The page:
Aaron Widmar
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4 Mistakes That Will Ruin a Dual-Clutch Transmission

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Function and Purpose of the Neutral Gear in a Car

Photo: The News Wheel

Many drivers treat their car’s dual-clutch transmission in the same way that they would drive a car that had an automatic transmission. But, a dual-clutch transmission is more like a manual transmission than automatic. And if you don’t treat it properly, you could permanently damage it.

Some of your current driving habits could ruin a dual-clutch transmission. If you’re doing any of the following and your car has a DCT, cut it out!

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Habits to avoid so you don’t ruin a dual-clutch transmission

Stop taking your foot off the brake

If you have a tendency to let your DCT sit without applying the brakes, such as waiting in traffic or at the foot of an incline, you could be wearing out the clutch pack. When the brakes aren’t applied, some DCTs will make the clutches continually slipping to keep you in place. This depends on how your transmission operates, but you could be putting extra heat and wear on the clutch pack.

Stop putting the car in neutral

Those who are used to driving stick shifts might have a habit of putting their car in neutral when they’re fully stopped at an intersection. You don’t need to do this with a dual-clutch transmission. The car will intuitively release the clutches when you’re braking, so there’s no point switching out of Drive.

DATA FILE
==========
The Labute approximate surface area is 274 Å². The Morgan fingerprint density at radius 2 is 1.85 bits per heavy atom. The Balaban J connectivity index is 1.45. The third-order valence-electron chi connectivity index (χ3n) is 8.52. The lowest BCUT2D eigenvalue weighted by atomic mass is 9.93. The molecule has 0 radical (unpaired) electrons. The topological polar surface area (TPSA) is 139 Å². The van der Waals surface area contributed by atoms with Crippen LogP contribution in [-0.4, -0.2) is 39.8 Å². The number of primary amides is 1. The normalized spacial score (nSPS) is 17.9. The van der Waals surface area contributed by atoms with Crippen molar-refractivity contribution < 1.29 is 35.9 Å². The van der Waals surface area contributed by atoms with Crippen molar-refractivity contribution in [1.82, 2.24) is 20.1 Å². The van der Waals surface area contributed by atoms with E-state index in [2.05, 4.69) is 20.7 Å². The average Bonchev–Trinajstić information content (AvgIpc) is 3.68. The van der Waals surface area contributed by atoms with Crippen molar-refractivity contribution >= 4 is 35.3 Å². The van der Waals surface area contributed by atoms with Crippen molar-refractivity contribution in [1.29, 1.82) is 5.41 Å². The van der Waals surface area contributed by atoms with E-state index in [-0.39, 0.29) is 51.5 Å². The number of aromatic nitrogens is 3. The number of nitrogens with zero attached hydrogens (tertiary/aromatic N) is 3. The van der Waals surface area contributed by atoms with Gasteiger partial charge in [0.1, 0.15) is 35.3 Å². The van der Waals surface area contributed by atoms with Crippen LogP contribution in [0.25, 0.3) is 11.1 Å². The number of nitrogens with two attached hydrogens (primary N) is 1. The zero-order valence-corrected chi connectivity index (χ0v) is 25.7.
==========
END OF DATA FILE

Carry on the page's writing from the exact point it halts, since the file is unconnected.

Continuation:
If you do ever put the car in neutral, keep the brake depressed when shifting into and out of neutral to protect the clutch.

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Stop launching improperly

In sportier cars with dual-clutch transmissions, drivers like to launch from a stand-still, but doing so incorrectly can severely damage the gearbox and clutch disks. Don’t hold the brake pedal while you’re revving the gas because the clutch will take damage trying to move the car while you’re fighting it with the brakes. In general, never accelerate the engine when the brakes are applied.

Stop keeping the car in place by accelerating

If you’re sitting on an incline, don’t repeatedly tap the acceleration pedal to keep your position. The same goes for putting the car in reverse and accelerating backward to stop from rolling down a hill. Both practices will quickly overheat the clutch. Use the brakes instead.

Clutch behavioral logic and functions vary from manufacturer to manufacturer, so research your specific model to find out how to properly operate. Your car’s owner’s manual will have a lot of information on proper handing to not ruin a dual-clutch transmission.

Sources: Engineering Explained, 2014 Hyundai Veloster owner’s manual